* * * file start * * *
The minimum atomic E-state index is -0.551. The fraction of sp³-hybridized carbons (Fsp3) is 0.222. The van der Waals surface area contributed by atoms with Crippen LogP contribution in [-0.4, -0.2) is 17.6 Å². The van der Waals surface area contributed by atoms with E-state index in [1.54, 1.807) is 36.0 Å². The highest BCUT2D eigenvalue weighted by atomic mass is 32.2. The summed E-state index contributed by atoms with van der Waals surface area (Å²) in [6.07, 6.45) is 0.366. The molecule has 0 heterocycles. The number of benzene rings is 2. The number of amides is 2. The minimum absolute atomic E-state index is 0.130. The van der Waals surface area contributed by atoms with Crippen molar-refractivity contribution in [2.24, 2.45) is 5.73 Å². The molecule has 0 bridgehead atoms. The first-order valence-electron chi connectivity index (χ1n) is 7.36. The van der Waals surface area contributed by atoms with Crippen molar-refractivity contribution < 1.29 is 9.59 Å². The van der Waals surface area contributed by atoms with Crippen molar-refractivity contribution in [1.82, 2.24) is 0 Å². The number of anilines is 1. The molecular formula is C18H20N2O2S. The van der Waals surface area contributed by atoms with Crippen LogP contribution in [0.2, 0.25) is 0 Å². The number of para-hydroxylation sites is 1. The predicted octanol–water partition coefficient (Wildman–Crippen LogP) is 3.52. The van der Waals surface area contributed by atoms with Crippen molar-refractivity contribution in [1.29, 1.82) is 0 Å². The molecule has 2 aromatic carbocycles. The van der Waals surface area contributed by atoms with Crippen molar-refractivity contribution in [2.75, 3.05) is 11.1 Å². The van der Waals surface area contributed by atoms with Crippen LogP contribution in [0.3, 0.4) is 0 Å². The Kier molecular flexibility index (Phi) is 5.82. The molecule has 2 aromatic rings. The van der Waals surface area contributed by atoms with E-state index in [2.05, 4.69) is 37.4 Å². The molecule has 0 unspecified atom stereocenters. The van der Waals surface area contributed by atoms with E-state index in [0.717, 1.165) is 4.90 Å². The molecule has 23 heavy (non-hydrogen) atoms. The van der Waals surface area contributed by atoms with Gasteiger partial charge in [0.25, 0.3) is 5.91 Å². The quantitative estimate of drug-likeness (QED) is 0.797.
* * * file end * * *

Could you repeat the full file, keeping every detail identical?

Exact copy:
The minimum atomic E-state index is -0.551. The fraction of sp³-hybridized carbons (Fsp3) is 0.222. The van der Waals surface area contributed by atoms with Crippen LogP contribution in [-0.4, -0.2) is 17.6 Å². The van der Waals surface area contributed by atoms with E-state index in [1.54, 1.807) is 36.0 Å². The highest BCUT2D eigenvalue weighted by atomic mass is 32.2. The summed E-state index contributed by atoms with van der Waals surface area (Å²) in [6.07, 6.45) is 0.366. The molecule has 0 heterocycles. The number of benzene rings is 2. The number of amides is 2. The minimum absolute atomic E-state index is 0.130. The van der Waals surface area contributed by atoms with Crippen molar-refractivity contribution in [2.24, 2.45) is 5.73 Å². The molecule has 0 bridgehead atoms. The first-order valence-electron chi connectivity index (χ1n) is 7.36. The van der Waals surface area contributed by atoms with Crippen molar-refractivity contribution < 1.29 is 9.59 Å². The van der Waals surface area contributed by atoms with Crippen molar-refractivity contribution in [1.82, 2.24) is 0 Å². The number of anilines is 1. The molecular formula is C18H20N2O2S. The van der Waals surface area contributed by atoms with Crippen LogP contribution in [0.2, 0.25) is 0 Å². The number of para-hydroxylation sites is 1. The predicted octanol–water partition coefficient (Wildman–Crippen LogP) is 3.52. The van der Waals surface area contributed by atoms with Crippen molar-refractivity contribution in [1.29, 1.82) is 0 Å². The molecule has 2 aromatic carbocycles. The van der Waals surface area contributed by atoms with Crippen molar-refractivity contribution in [2.75, 3.05) is 11.1 Å². The van der Waals surface area contributed by atoms with Crippen LogP contribution in [0.3, 0.4) is 0 Å². The Kier molecular flexibility index (Phi) is 5.82. The molecule has 2 aromatic rings. The van der Waals surface area contributed by atoms with E-state index in [2.05, 4.69) is 37.4 Å². The molecule has 0 unspecified atom stereocenters. The van der Waals surface area contributed by atoms with E-state index in [0.717, 1.165) is 4.90 Å². The molecule has 23 heavy (non-hydrogen) atoms. The van der Waals surface area contributed by atoms with Gasteiger partial charge in [0.25, 0.3) is 5.91 Å². The quantitative estimate of drug-likeness (QED) is 0.797.